Consider taking a cultural name you like but adapting the spelling. This is a great idea for names with pronunciations that don't translate well across cultures. After all, many alphabets don't carry over phonetically from one language to the next. If you're worried about mispronunciations, you can run a test by plugging the spelling into a text reading program and have it read the name out loud. This is a good indicator, especially for a unique name or unique spelling, of how people will say the name the first time they see it written down (think Dr.'s offices, the first day of school attendance, and job interviews).
If we had had another girl, I would have pushed for a cultural name with a twist and named her Emilia. While the name is classic British and American, it would have a hidden meaning for our family with Emi being a Japanese family name meaning "beautiful blessing".
Some cultures have a naming pattern that's passed down from one generation to the next. Your name might even be the result of a family tradition like:
Having a designated relative choose the name
Using a family surname as a first name
Including the mother's maiden name
Being named after a saint and/or receiving a religious baptismal name
These traditions are often practiced by an entire culture, so there might be pressure on your family to follow them. Remember that you need to do what's best for your family and that choosing your baby's name is your decision!
My mom and I have the same middle name, so I felt some pressure to use it for my first daughter's middle name. In the end, my husband and I decided not to continue the tradition, and everyone was fine with it. Then, with our son, my husband's family has the custom of using the father's name as the first son's middle name. We decided to continue that tradition, and everyone was fine with it too. Whether or not you follow a family naming practice, even just considering it can show your respect for the tradition.
5. Geographic Locations
Where are your families from? Geographical locations have become popular baby names that provide both uniqueness and cultural connection. Think about the names Siena, Austin, Georgia, Dallas, and London. There's a good chance you know someone with one of those names that originally were names of places, not people.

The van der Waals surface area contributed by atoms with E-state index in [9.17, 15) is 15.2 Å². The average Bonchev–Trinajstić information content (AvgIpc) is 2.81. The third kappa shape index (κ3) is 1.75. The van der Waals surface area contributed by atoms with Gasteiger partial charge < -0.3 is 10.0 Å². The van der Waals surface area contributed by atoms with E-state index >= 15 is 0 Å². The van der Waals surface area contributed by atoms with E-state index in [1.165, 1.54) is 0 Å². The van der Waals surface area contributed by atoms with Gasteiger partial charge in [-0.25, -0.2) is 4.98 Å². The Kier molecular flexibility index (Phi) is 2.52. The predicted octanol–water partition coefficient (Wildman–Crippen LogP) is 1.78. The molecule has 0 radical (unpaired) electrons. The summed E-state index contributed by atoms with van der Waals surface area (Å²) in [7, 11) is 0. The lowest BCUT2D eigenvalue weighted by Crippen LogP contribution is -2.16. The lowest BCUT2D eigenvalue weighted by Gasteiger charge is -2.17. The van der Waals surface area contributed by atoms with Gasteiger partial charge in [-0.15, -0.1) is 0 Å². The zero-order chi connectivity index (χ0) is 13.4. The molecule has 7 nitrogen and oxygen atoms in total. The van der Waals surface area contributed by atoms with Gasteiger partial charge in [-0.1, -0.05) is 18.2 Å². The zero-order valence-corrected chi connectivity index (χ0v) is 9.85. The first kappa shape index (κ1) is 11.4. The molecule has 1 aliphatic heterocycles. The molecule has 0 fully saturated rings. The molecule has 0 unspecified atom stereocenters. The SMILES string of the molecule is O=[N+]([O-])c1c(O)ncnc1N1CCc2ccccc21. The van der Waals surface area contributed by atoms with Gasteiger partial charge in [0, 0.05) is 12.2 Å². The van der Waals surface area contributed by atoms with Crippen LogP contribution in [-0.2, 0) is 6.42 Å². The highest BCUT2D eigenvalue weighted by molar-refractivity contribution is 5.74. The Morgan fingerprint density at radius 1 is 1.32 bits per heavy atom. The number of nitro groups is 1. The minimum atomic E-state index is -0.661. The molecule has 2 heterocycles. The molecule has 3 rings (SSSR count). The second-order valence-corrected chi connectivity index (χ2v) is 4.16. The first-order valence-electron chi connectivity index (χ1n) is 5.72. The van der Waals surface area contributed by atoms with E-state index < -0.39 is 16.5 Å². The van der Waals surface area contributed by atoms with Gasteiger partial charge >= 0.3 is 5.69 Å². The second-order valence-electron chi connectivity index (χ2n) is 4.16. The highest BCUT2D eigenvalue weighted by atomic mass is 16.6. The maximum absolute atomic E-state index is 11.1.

If you loved where you grew up, you can look for baby names by searching for geographical areas near your hometown starting big and getting more detailed. A good chain of thought is looking at the names of your home State → City → Landmarks (parks, rivers, forests, etc.) → Neighborhood → Street. You can follow the same pattern while looking for a geographical name that represents your family history.
The great thing about choosing a geographical location for your baby's name is that they will be more inclined to visit the location for themselves. They'll make new memories in a place that means so much to you/your ancestors.
If you can't decide on an official name for the birth certificate, you can always opt for a cultural nickname. Most children end up with a nickname anyway, and it takes the pressure off of choosing a cultural name at birth. You can also add or adapt nicknames to let your child's growing personality determine what they'll be called.
Another great thing is that nicknames are often used as terms of endearment and are known by those with close relationships. Having a cultural nickname can help the bond between your children and their family members as well as start positive associations between their name and their culture.
Choosing your baby's name can be stressful since it's such a large commitment. But, luckily, it can also be a chance to provide a lifelong connection to their cultural heritage. While it might be tempting to pick a name that's trending right now, we hope that you take the time to consider a name with a deeper meaning and a stronger cultural connection.
Who knows, while looking for a baby name that's significant to your family, you might learn something about your own history or ancestry!